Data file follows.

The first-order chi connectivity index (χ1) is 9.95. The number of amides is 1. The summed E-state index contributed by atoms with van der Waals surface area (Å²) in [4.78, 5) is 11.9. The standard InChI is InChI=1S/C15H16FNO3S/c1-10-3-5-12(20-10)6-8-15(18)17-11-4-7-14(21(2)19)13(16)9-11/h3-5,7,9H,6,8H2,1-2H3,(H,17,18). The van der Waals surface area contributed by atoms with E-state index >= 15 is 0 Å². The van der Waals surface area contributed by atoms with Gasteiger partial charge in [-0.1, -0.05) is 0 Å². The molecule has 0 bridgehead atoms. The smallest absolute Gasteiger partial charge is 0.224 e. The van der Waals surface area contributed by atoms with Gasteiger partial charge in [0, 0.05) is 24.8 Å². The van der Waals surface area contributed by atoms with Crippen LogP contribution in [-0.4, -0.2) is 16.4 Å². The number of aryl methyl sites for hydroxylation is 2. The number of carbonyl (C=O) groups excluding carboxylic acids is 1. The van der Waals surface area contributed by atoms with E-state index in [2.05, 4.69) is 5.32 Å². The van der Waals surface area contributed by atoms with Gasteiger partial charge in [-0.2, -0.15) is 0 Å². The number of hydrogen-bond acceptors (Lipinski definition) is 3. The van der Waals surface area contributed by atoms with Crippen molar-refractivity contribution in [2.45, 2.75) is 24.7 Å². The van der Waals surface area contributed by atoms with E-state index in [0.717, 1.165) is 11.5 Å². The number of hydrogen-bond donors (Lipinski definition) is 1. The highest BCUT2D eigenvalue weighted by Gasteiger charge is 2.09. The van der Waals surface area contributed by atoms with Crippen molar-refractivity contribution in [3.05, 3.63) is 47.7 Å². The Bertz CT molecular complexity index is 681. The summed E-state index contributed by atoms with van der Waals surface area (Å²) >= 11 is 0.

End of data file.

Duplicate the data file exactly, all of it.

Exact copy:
The first-order chi connectivity index (χ1) is 9.95. The number of amides is 1. The summed E-state index contributed by atoms with van der Waals surface area (Å²) in [4.78, 5) is 11.9. The standard InChI is InChI=1S/C15H16FNO3S/c1-10-3-5-12(20-10)6-8-15(18)17-11-4-7-14(21(2)19)13(16)9-11/h3-5,7,9H,6,8H2,1-2H3,(H,17,18). The van der Waals surface area contributed by atoms with E-state index >= 15 is 0 Å². The van der Waals surface area contributed by atoms with Gasteiger partial charge in [-0.1, -0.05) is 0 Å². The molecule has 0 bridgehead atoms. The smallest absolute Gasteiger partial charge is 0.224 e. The van der Waals surface area contributed by atoms with Gasteiger partial charge in [0, 0.05) is 24.8 Å². The van der Waals surface area contributed by atoms with Crippen LogP contribution in [-0.4, -0.2) is 16.4 Å². The number of aryl methyl sites for hydroxylation is 2. The number of carbonyl (C=O) groups excluding carboxylic acids is 1. The van der Waals surface area contributed by atoms with E-state index in [2.05, 4.69) is 5.32 Å². The van der Waals surface area contributed by atoms with Gasteiger partial charge in [-0.2, -0.15) is 0 Å². The number of hydrogen-bond acceptors (Lipinski definition) is 3. The van der Waals surface area contributed by atoms with Crippen molar-refractivity contribution in [2.45, 2.75) is 24.7 Å². The van der Waals surface area contributed by atoms with E-state index in [0.717, 1.165) is 11.5 Å². The number of hydrogen-bond donors (Lipinski definition) is 1. The highest BCUT2D eigenvalue weighted by Gasteiger charge is 2.09. The van der Waals surface area contributed by atoms with Crippen molar-refractivity contribution in [3.05, 3.63) is 47.7 Å². The Bertz CT molecular complexity index is 681. The summed E-state index contributed by atoms with van der Waals surface area (Å²) >= 11 is 0.